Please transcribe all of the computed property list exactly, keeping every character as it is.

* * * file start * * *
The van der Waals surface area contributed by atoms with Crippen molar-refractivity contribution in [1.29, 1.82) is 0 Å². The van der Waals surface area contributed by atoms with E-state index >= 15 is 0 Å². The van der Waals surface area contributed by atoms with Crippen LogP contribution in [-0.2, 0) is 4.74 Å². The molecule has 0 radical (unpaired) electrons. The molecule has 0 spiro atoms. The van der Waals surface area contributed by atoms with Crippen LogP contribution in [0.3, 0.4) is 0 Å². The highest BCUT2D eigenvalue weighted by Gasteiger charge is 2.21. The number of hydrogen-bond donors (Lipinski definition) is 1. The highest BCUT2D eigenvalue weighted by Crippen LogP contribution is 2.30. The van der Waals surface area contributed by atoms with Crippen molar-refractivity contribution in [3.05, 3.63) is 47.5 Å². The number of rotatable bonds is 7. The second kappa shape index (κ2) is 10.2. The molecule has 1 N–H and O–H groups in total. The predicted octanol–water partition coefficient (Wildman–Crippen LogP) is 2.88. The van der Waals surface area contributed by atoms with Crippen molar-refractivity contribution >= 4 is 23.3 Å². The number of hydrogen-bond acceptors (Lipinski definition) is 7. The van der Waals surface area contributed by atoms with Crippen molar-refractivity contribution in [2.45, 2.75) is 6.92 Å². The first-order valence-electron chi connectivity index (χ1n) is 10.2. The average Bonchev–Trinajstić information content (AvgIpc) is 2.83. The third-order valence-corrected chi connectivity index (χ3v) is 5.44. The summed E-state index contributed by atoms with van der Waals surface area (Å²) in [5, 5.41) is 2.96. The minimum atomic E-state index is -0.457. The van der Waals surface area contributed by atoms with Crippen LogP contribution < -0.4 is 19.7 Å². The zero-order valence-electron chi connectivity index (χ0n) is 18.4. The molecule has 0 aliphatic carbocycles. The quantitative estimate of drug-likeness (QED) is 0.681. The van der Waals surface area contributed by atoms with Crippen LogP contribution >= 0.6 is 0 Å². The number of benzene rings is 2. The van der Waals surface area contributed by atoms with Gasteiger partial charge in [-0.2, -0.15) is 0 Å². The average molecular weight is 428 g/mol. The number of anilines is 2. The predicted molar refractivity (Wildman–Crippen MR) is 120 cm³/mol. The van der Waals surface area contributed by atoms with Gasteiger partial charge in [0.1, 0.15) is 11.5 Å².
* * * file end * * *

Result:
The van der Waals surface area contributed by atoms with Crippen molar-refractivity contribution in [1.29, 1.82) is 0 Å². The van der Waals surface area contributed by atoms with E-state index >= 15 is 0 Å². The van der Waals surface area contributed by atoms with Crippen LogP contribution in [-0.2, 0) is 4.74 Å². The molecule has 0 radical (unpaired) electrons. The molecule has 0 spiro atoms. The van der Waals surface area contributed by atoms with Crippen LogP contribution in [0.3, 0.4) is 0 Å². The highest BCUT2D eigenvalue weighted by Gasteiger charge is 2.21. The number of hydrogen-bond donors (Lipinski definition) is 1. The highest BCUT2D eigenvalue weighted by Crippen LogP contribution is 2.30. The van der Waals surface area contributed by atoms with Crippen molar-refractivity contribution in [3.05, 3.63) is 47.5 Å². The number of rotatable bonds is 7. The second kappa shape index (κ2) is 10.2. The molecule has 1 N–H and O–H groups in total. The predicted octanol–water partition coefficient (Wildman–Crippen LogP) is 2.88. The van der Waals surface area contributed by atoms with Crippen molar-refractivity contribution >= 4 is 23.3 Å². The number of hydrogen-bond acceptors (Lipinski definition) is 7. The van der Waals surface area contributed by atoms with Crippen molar-refractivity contribution in [2.45, 2.75) is 6.92 Å². The first-order valence-electron chi connectivity index (χ1n) is 10.2. The average Bonchev–Trinajstić information content (AvgIpc) is 2.83. The third-order valence-corrected chi connectivity index (χ3v) is 5.44. The summed E-state index contributed by atoms with van der Waals surface area (Å²) in [5, 5.41) is 2.96. The minimum atomic E-state index is -0.457. The van der Waals surface area contributed by atoms with Crippen LogP contribution < -0.4 is 19.7 Å². The zero-order valence-electron chi connectivity index (χ0n) is 18.4. The molecule has 0 aliphatic carbocycles. The quantitative estimate of drug-likeness (QED) is 0.681. The van der Waals surface area contributed by atoms with Crippen LogP contribution >= 0.6 is 0 Å². The number of benzene rings is 2. The van der Waals surface area contributed by atoms with Gasteiger partial charge in [-0.2, -0.15) is 0 Å². The average molecular weight is 428 g/mol. The number of anilines is 2. The predicted molar refractivity (Wildman–Crippen MR) is 120 cm³/mol. The van der Waals surface area contributed by atoms with Gasteiger partial charge in [0.1, 0.15) is 11.5 Å².